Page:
Thus our Lord at once proceeds to answer the question, How is a character such as the beatitudes describe, planted in a world such as this, to effect good? It is to purify by its own distinctive savour, it is to be conspicuous by its own splendid truth to its ideal, it is to arrest attention by its powerful contrast to the world about it. This is the meaning of the metaphors which follow the beatitudes...

'Ye are the salt of the earth.' Salt is that which keeps things pure by its emphatic antagonistic savour. 'Ye are the light of the world.' Light is that which burns distinctively in the darkness. 'A city that is set on a hill' is a marked object, arresting attention over a whole country-side.
Charles Gore, The Sermon on the Mount, John Murray, 1897, page 44

The springs of human character lie beyond the reach of outward observation. External action is but an inadequate and often deceptive measure of inward spiritual capacity. What a man does or has done, or within the limits of our brief and bounded life can ever accomplish, is but an imperfect and often blurred and confused expression of the hidden potentialities of the spirit. Of that which constitutes the essence and reality of a human soul an outward observer may easily form a mistaken, can only form a partial and inadequate estimate. Only to an eye which penetrates to the root of character, which can embrace in its judgment the unrealized and boundless possibilities of the future as well as truly interpret the meaning of the past, only to an eye which measures life, not by action merely, but by the principles from which action springs and the inexhaustible productive force that is in them— only to such an eye does the true complexion and character of a human soul lie open. It is perhaps on this principle, translating the technical language of theology into our ordinary forms of expression, that we may represent to ourselves what is meant by being justified not by works but by faith. Stated generally the principle is this, that the true criterion of a human spirit is not outward performances but the ideal to which it is devoted; and, in its application to religion, it is the principle that the divine measure of a Christian life is not outward works or doings but devotion to Christ as its ideal... What we are in God's sight... is determined not by what we do or have done but by the presence in the soul of that inward spirit, principle, characteristic motive and aim—in one word, by that self-surrender, that identifica¬tion with a divine ideal, which constitutes the Christian faith. Poor, imperfect, fluctuating, inadequate may be our attempts to realize that ideal in action, the very best which the best of men do can be only a gradual approximation to it; but all they fain would be, all the splendour of the spirit's future career is already and virtually contained in it. In the soul in which that divine principle dwells, in the soul in which devotion to Christ has become the one supreme, all-dominating motive and aim, it is that, and not the dim imperfect life, the blurred, confused medium through which it struggles into expression—it is that which determines God's judgment of us, makes us what in his sight we are. Underneath the poverty and meanness of the present life, its manifold imperfections and shortcomings, its feeble virtues, its often abortive aspirations and ever imperfect attainments,—all that is but as the beggar's raiment disguising an inward nobility,—underneath all that, what the omniscient eye beholds is the radiant image of a son of God, the hidden splendour of a Christlike purity, the transfigured glory of a soul that has already washed its robes and made them white in the blood of the Lamb.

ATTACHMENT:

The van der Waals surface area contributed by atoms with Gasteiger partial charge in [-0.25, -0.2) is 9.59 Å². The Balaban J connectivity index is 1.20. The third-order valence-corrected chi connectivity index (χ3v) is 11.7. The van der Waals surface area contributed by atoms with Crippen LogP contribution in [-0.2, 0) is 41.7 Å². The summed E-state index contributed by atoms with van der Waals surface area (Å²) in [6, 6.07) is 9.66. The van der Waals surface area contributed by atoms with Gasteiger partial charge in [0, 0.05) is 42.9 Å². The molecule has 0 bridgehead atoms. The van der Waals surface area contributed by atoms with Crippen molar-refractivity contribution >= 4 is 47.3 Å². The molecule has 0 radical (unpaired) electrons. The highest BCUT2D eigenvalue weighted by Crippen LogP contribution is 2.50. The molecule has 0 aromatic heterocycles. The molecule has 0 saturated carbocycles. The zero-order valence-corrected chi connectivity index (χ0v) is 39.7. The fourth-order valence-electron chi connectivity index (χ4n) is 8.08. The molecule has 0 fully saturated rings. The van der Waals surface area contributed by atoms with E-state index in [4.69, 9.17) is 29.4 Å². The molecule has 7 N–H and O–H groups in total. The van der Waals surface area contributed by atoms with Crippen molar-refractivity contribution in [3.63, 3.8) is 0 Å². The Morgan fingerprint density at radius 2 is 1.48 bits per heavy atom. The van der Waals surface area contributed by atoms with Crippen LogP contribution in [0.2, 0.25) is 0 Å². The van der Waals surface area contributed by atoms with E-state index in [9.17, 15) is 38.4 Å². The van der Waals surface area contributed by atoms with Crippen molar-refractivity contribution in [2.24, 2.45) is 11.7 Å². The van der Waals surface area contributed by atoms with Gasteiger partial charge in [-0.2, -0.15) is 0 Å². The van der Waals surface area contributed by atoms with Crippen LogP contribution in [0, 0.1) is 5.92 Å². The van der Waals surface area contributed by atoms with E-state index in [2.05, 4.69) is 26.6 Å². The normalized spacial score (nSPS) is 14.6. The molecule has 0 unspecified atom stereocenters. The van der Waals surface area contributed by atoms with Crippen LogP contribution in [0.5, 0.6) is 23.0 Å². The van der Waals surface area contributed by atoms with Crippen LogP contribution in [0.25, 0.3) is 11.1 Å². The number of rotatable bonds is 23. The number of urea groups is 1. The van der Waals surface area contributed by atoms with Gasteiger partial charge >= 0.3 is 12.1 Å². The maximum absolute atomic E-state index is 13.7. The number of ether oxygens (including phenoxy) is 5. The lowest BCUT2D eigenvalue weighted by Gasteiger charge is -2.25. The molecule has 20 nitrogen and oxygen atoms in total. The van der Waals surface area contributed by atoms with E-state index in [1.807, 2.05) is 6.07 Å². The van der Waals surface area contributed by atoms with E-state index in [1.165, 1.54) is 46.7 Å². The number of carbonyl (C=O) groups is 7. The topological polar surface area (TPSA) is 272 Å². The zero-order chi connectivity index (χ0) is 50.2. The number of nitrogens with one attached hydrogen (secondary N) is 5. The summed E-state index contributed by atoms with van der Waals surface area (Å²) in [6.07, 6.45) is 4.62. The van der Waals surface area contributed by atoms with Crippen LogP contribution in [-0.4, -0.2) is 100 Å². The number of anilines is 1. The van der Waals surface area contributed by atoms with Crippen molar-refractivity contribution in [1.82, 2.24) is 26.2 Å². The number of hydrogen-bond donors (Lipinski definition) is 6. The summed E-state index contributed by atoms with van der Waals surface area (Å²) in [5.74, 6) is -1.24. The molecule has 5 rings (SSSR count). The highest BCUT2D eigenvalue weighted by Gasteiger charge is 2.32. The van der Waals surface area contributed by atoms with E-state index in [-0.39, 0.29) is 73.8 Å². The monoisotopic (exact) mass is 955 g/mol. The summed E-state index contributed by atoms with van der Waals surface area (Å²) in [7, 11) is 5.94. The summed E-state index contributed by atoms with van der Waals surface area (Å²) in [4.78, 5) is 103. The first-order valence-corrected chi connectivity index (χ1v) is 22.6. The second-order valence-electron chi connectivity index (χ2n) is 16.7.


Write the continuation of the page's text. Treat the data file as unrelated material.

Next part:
JohnCaird, University Sermons, James MacLehose and Sons, 1898, volume I, page 116